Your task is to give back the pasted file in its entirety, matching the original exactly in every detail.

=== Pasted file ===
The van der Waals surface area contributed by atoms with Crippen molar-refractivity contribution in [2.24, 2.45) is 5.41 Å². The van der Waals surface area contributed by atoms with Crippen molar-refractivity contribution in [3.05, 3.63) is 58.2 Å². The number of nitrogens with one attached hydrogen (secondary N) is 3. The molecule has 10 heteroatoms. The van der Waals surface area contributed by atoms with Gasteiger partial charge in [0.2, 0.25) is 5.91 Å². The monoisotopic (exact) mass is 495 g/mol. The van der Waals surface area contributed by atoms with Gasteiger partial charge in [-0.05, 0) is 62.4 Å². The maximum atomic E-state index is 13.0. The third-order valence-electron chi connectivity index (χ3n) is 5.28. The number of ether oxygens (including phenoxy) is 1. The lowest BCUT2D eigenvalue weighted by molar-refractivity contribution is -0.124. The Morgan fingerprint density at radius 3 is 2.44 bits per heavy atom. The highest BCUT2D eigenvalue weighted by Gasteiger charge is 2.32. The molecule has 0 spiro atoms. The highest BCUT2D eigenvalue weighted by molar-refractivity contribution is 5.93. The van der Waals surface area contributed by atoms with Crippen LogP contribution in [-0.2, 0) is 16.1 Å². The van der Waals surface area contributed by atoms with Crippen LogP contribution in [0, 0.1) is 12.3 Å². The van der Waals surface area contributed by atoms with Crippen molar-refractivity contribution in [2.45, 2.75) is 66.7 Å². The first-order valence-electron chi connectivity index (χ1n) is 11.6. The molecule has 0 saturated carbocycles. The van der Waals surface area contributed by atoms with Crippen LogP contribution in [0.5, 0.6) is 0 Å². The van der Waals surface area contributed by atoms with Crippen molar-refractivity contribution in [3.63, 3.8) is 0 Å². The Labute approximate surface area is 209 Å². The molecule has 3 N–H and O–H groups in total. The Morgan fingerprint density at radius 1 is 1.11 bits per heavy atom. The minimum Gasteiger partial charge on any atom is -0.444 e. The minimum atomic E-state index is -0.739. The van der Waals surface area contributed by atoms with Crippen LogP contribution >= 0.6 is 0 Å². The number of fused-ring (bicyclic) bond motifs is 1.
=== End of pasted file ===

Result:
The van der Waals surface area contributed by atoms with Crippen molar-refractivity contribution in [2.24, 2.45) is 5.41 Å². The van der Waals surface area contributed by atoms with Crippen molar-refractivity contribution in [3.05, 3.63) is 58.2 Å². The number of nitrogens with one attached hydrogen (secondary N) is 3. The molecule has 10 heteroatoms. The van der Waals surface area contributed by atoms with Gasteiger partial charge in [0.2, 0.25) is 5.91 Å². The monoisotopic (exact) mass is 495 g/mol. The van der Waals surface area contributed by atoms with Gasteiger partial charge in [-0.05, 0) is 62.4 Å². The maximum atomic E-state index is 13.0. The third-order valence-electron chi connectivity index (χ3n) is 5.28. The number of ether oxygens (including phenoxy) is 1. The lowest BCUT2D eigenvalue weighted by molar-refractivity contribution is -0.124. The Morgan fingerprint density at radius 3 is 2.44 bits per heavy atom. The highest BCUT2D eigenvalue weighted by Gasteiger charge is 2.32. The molecule has 0 spiro atoms. The highest BCUT2D eigenvalue weighted by molar-refractivity contribution is 5.93. The van der Waals surface area contributed by atoms with Crippen LogP contribution in [-0.2, 0) is 16.1 Å². The van der Waals surface area contributed by atoms with Crippen LogP contribution in [0, 0.1) is 12.3 Å². The van der Waals surface area contributed by atoms with Crippen molar-refractivity contribution in [2.45, 2.75) is 66.7 Å². The first-order valence-electron chi connectivity index (χ1n) is 11.6. The molecule has 0 saturated carbocycles. The van der Waals surface area contributed by atoms with Crippen LogP contribution in [0.5, 0.6) is 0 Å². The van der Waals surface area contributed by atoms with Crippen molar-refractivity contribution in [3.63, 3.8) is 0 Å². The Labute approximate surface area is 209 Å². The molecule has 3 N–H and O–H groups in total. The Morgan fingerprint density at radius 1 is 1.11 bits per heavy atom. The minimum Gasteiger partial charge on any atom is -0.444 e. The minimum atomic E-state index is -0.739. The van der Waals surface area contributed by atoms with Crippen LogP contribution >= 0.6 is 0 Å². The number of fused-ring (bicyclic) bond motifs is 1.